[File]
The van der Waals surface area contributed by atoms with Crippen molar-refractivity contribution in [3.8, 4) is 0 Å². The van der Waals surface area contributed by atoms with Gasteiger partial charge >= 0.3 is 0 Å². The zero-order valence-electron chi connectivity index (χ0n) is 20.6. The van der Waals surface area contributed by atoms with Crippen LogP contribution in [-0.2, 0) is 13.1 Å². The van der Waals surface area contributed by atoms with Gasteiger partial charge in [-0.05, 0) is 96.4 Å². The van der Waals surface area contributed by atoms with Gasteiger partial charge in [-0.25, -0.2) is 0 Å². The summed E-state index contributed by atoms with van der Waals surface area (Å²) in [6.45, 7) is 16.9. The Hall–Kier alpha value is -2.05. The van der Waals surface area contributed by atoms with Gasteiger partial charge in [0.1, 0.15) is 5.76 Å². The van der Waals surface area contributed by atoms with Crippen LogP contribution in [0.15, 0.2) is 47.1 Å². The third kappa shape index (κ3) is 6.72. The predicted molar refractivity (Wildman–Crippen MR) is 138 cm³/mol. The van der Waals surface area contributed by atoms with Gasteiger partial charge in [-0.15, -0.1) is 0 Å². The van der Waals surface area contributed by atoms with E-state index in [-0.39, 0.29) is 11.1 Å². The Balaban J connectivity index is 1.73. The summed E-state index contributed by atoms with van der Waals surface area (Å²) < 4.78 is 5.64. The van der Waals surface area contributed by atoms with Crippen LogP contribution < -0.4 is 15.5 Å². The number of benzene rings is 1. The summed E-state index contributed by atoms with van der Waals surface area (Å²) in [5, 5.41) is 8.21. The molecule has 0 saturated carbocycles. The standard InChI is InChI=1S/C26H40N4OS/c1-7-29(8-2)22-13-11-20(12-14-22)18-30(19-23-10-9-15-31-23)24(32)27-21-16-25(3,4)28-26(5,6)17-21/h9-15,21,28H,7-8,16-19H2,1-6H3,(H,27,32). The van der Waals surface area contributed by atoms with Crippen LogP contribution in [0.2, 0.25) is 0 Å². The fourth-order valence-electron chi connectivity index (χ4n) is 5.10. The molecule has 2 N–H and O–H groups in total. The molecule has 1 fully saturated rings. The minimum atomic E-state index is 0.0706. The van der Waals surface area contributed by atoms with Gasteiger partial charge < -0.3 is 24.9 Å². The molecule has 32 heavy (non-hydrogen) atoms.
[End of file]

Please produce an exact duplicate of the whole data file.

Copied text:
The van der Waals surface area contributed by atoms with Crippen molar-refractivity contribution in [3.8, 4) is 0 Å². The van der Waals surface area contributed by atoms with Gasteiger partial charge >= 0.3 is 0 Å². The zero-order valence-electron chi connectivity index (χ0n) is 20.6. The van der Waals surface area contributed by atoms with Crippen LogP contribution in [-0.2, 0) is 13.1 Å². The van der Waals surface area contributed by atoms with Gasteiger partial charge in [-0.05, 0) is 96.4 Å². The van der Waals surface area contributed by atoms with Gasteiger partial charge in [-0.25, -0.2) is 0 Å². The summed E-state index contributed by atoms with van der Waals surface area (Å²) in [6.45, 7) is 16.9. The Hall–Kier alpha value is -2.05. The van der Waals surface area contributed by atoms with Gasteiger partial charge in [0.1, 0.15) is 5.76 Å². The van der Waals surface area contributed by atoms with Crippen LogP contribution in [0.15, 0.2) is 47.1 Å². The third kappa shape index (κ3) is 6.72. The predicted molar refractivity (Wildman–Crippen MR) is 138 cm³/mol. The van der Waals surface area contributed by atoms with Gasteiger partial charge in [-0.15, -0.1) is 0 Å². The van der Waals surface area contributed by atoms with E-state index in [-0.39, 0.29) is 11.1 Å². The Balaban J connectivity index is 1.73. The summed E-state index contributed by atoms with van der Waals surface area (Å²) < 4.78 is 5.64. The van der Waals surface area contributed by atoms with Crippen LogP contribution < -0.4 is 15.5 Å². The number of benzene rings is 1. The summed E-state index contributed by atoms with van der Waals surface area (Å²) in [5, 5.41) is 8.21. The molecule has 0 saturated carbocycles. The standard InChI is InChI=1S/C26H40N4OS/c1-7-29(8-2)22-13-11-20(12-14-22)18-30(19-23-10-9-15-31-23)24(32)27-21-16-25(3,4)28-26(5,6)17-21/h9-15,21,28H,7-8,16-19H2,1-6H3,(H,27,32). The van der Waals surface area contributed by atoms with Crippen LogP contribution in [0.2, 0.25) is 0 Å². The fourth-order valence-electron chi connectivity index (χ4n) is 5.10. The molecule has 2 N–H and O–H groups in total. The molecule has 1 fully saturated rings. The minimum atomic E-state index is 0.0706. The van der Waals surface area contributed by atoms with Gasteiger partial charge < -0.3 is 24.9 Å². The molecule has 32 heavy (non-hydrogen) atoms.